Summary of needs and disabilities

VI - Vision Impairments

Vision impairment can range from no vision (blindness) or very low vision to an inability to see particular colours.

Vision impairment can happen at any age. Some conditions might result in vision problems for only a short time, but most vision conditions in children stay the same throughout life. Other conditions get worse over time, resulting in poorer vision or blindness as children get older.

What is low vision?

Low vision is when a child or young person can’t see all the things they should be able to see for their age. The child/young person might have low-to-no vision, blurred vision or loss of peripheral vision. Or they might not be able to see some colours – this is called colour blindness.

What is blindness?

This is when a child is considered legally blind:

  • They can’t see at 6 meters what a child with typical vision can see at 60 meters
  • Their field of vision is less than 20° in diameter (a person with typical vision can see 180°)

Causes of vision impairment

Babies might have vision impairment at birth. It can also happen later as a result of disease, injury or a medical condition. The vision impairment may be due to ocular difficulties (problems with the structures of the eyes) or because the visual pathways within the brain have been damaged (neurological vision impairments).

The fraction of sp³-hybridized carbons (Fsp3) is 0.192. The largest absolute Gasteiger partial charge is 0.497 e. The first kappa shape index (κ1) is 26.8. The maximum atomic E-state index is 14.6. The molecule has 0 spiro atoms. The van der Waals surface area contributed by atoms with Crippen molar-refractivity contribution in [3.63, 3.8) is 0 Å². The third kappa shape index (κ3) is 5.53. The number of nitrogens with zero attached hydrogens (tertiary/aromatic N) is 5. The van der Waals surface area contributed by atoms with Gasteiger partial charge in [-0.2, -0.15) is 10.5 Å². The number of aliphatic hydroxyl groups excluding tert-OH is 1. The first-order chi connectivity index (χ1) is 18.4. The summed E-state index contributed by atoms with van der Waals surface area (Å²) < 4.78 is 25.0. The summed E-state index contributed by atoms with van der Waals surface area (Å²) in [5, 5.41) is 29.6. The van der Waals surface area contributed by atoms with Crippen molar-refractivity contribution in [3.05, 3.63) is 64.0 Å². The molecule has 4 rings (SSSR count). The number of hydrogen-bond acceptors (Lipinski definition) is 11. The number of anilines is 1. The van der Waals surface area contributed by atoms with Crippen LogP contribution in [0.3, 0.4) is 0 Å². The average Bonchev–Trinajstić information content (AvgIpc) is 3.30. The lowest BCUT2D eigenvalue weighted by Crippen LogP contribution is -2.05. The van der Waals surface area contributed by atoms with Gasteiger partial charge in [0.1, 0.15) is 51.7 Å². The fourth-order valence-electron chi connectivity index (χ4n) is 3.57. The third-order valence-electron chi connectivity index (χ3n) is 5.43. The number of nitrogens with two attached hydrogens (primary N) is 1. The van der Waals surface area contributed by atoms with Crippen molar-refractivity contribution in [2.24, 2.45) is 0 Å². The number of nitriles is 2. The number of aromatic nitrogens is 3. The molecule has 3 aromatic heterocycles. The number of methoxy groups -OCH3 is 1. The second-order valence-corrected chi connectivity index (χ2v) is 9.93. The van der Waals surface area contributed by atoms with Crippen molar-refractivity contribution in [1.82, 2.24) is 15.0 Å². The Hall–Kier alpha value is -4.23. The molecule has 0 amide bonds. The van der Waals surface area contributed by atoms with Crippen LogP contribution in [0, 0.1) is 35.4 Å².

The most common causes of vision impairment are:

  • neurological conditions that affect the parts of the brain that control sight (cortical vision impairment)
  • genetic conditions like albinism and retinitis pigmentosa
  • illnesses that happen to some very premature babies or to babies that have particular problems during birth
  • conditions like paediatric glaucoma or cataracts and cancers like retinoblastoma
  • infections with particular viruses during pregnancy – for example, rubella, cytomegalovirus, sexually transmitted infection, toxoplasmosis and so on
  • structural problems with the eyes that limit vision – for example, microphthalmia or anophthalmia
  • damage or injury to the eye, to the pathways connecting the eye to the brain, or to the visual centre of the brain

For more information on vision impairments visit the Royal National Institute of Blind People (RNIB)